Thus political language has to consist largely of euphemism, question-begging and sheer cloudy vagueness. Defenceless villages are bombarded from the air, the inhabitants driven out into the countryside, the cattle machine-gunned, the huts set on fire with incendiary bullets: this is called pacification. Millions of peasants are robbed of their farms and sent trudging along the roads with no more than they can carry: this is called transfer of population or rectification of frontiers. People are imprisoned for years without trial, or shot in the back of the neck or sent to die of scurvy in Arctic lumber camps: this is called elimination of unreliable elements. Such phraseology is needed if one wants to name things without calling up mental pictures of them.
- Excerpt from George Orwell's Politics and the English Language
As a reader, writer and retired English teacher, words have always been important to me. Words rarely exist in a vacuum; they are almost always laden with context, either implicit or carefully spelled out. They have the power to convey meaning and truth, but they also have tremendous power to either help to heal or to destroy. Words need to be respected.
It is within this context that I was very happy to see ThinkProgress offer this note from its editors:
You can learn everything you need to know about the “alt-right” by looking at the man who popularized its name. Credit goes to Richard Spencer, head of the white supremacist National Policy Institute (NPI), and one of the country’s leading contemporary advocates of ideological racism.
The weekend before Thanksgiving, Spencer keynoted an NPI conference in Washington, D.C. Over the course of his speech, he approvingly quoted Nazi propaganda, said that the United States is meant to be a “white country,” and suggested that many political commentators are “soulless golem” controlled by Jewish media interests.
... ThinkProgress will no longer treat “alt-right” as an accurate descriptor of either a movement or its members. We will only use the name when quoting others. When appending our own description to men like Spencer and groups like NPI, we will use terms we consider more accurate, such as “white nationalist” or “white supremacist.”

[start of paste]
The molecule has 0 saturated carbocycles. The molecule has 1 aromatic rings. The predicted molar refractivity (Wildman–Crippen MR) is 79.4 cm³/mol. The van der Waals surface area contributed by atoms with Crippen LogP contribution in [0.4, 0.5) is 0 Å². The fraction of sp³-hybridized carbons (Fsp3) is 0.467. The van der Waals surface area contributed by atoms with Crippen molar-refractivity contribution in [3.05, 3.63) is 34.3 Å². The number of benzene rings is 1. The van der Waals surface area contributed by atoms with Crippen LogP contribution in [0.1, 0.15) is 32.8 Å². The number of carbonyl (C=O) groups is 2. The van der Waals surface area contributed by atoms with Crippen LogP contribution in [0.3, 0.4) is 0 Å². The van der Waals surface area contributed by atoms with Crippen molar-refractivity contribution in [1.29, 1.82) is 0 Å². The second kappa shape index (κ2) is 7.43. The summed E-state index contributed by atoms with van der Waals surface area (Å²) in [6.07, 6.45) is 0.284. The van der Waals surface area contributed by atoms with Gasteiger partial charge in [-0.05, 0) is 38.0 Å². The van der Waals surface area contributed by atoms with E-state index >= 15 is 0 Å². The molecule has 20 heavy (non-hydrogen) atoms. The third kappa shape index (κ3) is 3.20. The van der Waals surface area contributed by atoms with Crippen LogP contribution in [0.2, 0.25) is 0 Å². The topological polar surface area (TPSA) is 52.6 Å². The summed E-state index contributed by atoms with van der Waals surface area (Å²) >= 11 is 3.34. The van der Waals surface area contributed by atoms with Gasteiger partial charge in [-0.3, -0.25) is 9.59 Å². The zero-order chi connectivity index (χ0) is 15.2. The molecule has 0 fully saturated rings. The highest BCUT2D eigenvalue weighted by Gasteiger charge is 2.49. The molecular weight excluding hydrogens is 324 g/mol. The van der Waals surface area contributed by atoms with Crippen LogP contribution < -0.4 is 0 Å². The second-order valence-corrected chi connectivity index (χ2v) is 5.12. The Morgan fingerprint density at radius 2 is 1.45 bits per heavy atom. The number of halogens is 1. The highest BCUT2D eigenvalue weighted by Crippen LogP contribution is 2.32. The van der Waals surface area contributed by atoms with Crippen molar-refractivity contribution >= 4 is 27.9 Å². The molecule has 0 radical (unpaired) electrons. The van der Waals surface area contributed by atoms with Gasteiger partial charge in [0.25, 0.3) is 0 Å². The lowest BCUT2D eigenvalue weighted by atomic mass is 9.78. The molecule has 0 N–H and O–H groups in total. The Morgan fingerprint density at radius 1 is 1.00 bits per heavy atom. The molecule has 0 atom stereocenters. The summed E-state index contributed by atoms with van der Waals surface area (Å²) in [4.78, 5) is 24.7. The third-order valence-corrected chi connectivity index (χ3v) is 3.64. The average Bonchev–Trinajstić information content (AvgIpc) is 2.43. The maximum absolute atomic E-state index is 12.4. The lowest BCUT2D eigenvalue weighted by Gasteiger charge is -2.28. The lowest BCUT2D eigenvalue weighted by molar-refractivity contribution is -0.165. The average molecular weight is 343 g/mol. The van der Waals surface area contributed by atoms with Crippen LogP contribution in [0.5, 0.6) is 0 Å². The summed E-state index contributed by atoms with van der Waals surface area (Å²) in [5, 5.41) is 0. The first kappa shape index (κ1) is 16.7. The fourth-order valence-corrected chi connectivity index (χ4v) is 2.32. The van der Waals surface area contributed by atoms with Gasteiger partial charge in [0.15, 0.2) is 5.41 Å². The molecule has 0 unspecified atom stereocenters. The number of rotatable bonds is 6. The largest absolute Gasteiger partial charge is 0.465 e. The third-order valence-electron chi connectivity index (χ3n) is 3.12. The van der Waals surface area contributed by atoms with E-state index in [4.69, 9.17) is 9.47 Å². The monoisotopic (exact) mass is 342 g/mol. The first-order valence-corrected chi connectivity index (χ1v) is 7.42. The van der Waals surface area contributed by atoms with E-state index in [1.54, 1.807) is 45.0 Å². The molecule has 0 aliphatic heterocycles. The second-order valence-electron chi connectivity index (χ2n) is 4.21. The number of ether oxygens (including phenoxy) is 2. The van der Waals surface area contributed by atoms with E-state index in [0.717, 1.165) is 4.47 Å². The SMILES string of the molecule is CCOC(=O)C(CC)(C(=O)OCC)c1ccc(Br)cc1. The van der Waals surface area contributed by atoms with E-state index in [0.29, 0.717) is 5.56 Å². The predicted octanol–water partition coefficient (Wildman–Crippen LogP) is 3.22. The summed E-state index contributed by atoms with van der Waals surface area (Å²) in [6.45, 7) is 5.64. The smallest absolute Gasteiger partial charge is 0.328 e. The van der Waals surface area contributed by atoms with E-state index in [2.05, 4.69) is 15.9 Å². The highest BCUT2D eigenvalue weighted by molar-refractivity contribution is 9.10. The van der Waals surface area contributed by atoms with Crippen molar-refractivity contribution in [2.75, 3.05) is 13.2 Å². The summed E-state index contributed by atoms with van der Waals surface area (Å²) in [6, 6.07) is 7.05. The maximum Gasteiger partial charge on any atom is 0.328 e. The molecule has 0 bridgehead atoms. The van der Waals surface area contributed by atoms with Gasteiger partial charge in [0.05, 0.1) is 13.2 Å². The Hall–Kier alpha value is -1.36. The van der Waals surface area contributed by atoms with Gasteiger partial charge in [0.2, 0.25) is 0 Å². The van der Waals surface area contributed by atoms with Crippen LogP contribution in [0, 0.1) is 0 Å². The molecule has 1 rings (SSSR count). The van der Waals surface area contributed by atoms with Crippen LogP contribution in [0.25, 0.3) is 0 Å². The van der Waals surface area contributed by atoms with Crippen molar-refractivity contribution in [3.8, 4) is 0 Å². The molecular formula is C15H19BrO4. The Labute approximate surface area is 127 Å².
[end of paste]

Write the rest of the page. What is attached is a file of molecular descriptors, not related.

We will describe people and movements as neo-Nazis only when they identify as such, or adopt important aspects of Nazi rhetoric and iconography.An article by Lindy West in The Guardian makes a similar point:
The point here is not to call people names, but simply to describe them as they are. We won’t do racists’ public relations work for them. Nor should other news outlets.
In my column last week, I wrote: “One defining aspect of alt-right white supremacy is that it vehemently denies its own existence … This erosion of language is an authoritarian tactic designed to stifle dissent. If you cannot call something by its name, then how can you fight it?”Such measures as described above are all to the good. As I wrote in a recent post, New Yorker writer David Remnick points out the fact that the media are now beginning to 'normalize' Donald Trump and his ilk. This must not be allowed to continue, and it is to be hoped that more news agencies will find the courage and integrity to tell things as they are, not the way their corporate masters and Trump racists want us to believe.
So I was heartened yesterday when KUOW, a public radio station in Seattle, released a statement announcing that they will be substituting “white supremacy” or “white nationalism” for “alt-right”. The reasoning, laid out in a memo to staff: “‘Alt right’ doesn’t mean anything, and normalises something that is far from normal. So we need to plain-speak it.”
I leave you with one final warning from Orwell:
Political language — and with variations this is true of all political parties, from Conservatives to Anarchists — is designed to make lies sound truthful and murder respectable, and to give an appearance of solidity to pure wind.
UPDATE: At noon, CBC's Ontario Today had a show about words that hurt. It is painful to listen to, but also a sobering reminder that Canada is hardly free from racism.